Shot your turkey; next comes field dressing during warm weather
Photo courtesy NWTF
After successfully shooting a wild turkey, field dressing should come next if the weather is warm.
Turkey season is underway with youth weekend leading the way, and from all indications there should be plenty of birds for Hoosier hunters.
Indiana DNR wildlife research biologist Steve Backs said hunters should plan to work a little harder this year.
Backs is forecasting a spring turkey harvest of 11,000, plus or minus 1,000. His prediction is about 6 percent less than the 11,669 birds harvested in 2011, and 20 percent less than the 2010 spring harvest, when hunters bagged a record 13,742 turkeys.
Backs said expectations are lower this year for two reasons, several years of below normal brood production and the advanced progression of vegetation.
The Hoosier state has experienced seven consecutive summers of below normal turkey production primarily due to above normal precipitation in June.
And due to the record warm weather, the spring progression of vegetation is three to four weeks ahead of schedule. More greenery will make seeing and hearing turkeys more difficult, but also provides more concealment for hunters.
Hoosier hunters may take one bearded turkey per day and a total of two during the season. A spring turkey license is $30 for residents and $60 for nonresidents.
Indiana’s spring wild turkey season begins this weekend (April 21-22) with a youth hunt. The regular season starts April 25 and continues through May 13. A turkey license is $25 for residents and $120 for nonresidents.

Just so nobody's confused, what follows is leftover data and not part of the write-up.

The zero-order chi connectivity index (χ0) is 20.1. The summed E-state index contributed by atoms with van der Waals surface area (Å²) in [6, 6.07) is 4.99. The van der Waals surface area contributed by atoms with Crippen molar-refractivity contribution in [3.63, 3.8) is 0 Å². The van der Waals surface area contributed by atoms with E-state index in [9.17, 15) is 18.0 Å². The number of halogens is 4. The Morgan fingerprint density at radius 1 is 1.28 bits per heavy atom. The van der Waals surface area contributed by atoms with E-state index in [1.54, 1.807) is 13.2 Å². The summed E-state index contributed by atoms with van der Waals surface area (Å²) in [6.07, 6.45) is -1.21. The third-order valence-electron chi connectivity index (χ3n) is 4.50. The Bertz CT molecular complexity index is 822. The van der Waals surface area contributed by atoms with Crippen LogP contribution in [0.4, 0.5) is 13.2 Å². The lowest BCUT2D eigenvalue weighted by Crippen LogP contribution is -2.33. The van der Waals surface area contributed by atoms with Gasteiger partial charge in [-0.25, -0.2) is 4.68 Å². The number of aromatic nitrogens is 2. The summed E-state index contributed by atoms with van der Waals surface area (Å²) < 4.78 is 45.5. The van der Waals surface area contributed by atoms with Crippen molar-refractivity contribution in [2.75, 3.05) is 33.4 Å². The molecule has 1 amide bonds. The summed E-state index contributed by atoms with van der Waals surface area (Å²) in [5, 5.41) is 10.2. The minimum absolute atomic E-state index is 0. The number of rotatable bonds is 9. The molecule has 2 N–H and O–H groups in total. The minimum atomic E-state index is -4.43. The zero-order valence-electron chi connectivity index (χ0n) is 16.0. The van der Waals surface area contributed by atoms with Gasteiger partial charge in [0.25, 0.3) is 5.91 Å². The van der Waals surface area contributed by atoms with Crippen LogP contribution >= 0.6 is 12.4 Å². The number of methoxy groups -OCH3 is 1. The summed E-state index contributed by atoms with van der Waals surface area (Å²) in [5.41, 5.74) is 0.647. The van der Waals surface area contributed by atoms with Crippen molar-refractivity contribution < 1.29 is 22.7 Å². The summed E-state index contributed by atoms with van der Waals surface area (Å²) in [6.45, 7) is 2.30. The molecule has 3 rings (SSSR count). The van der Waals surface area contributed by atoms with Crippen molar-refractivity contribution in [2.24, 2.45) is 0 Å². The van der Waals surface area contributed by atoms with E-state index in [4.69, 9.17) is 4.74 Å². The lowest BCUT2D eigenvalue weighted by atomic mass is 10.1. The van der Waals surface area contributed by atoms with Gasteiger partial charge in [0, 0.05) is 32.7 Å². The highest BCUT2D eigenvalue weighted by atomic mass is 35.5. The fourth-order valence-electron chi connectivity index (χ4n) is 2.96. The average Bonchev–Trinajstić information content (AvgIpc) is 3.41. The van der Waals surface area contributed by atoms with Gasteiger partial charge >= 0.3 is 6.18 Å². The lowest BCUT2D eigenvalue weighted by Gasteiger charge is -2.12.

Should you be lucky enough to bag a bird, field dressing the bird is extremely important, especially during the warm spring weather being experienced this year.
According to the National Wild Turkey Federation folks, in hot weather hunting conditions, field dressing your bird is a good idea before you clean it for the table’.
If you decide to field dress your bird, start by placing the turkey on its back. Find the bottom of the breast plate and insert your knife, making a cut to the anal vent. Remove the entrails from this opening and then reach into the cavity to sever the windpipe, heart and lungs. Cool the cavity by placing ice inside the chest.
Detailed information about how to clean a wild bird can be found on the internet at:: www.nwtf.org. However in general, it isn’t much different than cleaning any other game bird.
One of the interesting debates among outdoors people cleaning wild turkeys is plucking vs. skinning.
Considered the traditional style of cleaning a wild turkey, plucking is a perfect way to prepare your bird to be roasted, smoked or whole deep-fried, according to the experts at NWTF.
Before you remove the entrails or field dress the turkey pluck the turkey's feathers to help keep the moisture in the turkey while cooking it whole. Remove the feathers after dipping the bird in hot water. Some people use boiling water but it has been said that 140-degree water is optimal for plucking a bird.
Plucking does take time and produces more of a mess than does skinning; however, the taste of deep-fried or roasted turkey skin is worth the effort.
Many of today's turkey hunters prefer skinning to plucking.
Skinning a turkey allows you to cook the bird by frying or grilling the pieces of meat. You can skin and fillet the turkey breasts, and slice as much meat from the legs and wings as necessary. Make a cut just along one side of the breastbone. Then, it's just a matter of working the skin off the breast halves, down the back and over each of the legs.
In some states it's illegal to only fillet the breast out, leaving the rest of the carcass behind. Always check your state's hunt regulations, and make sure your turkey is properly tagged for transportation.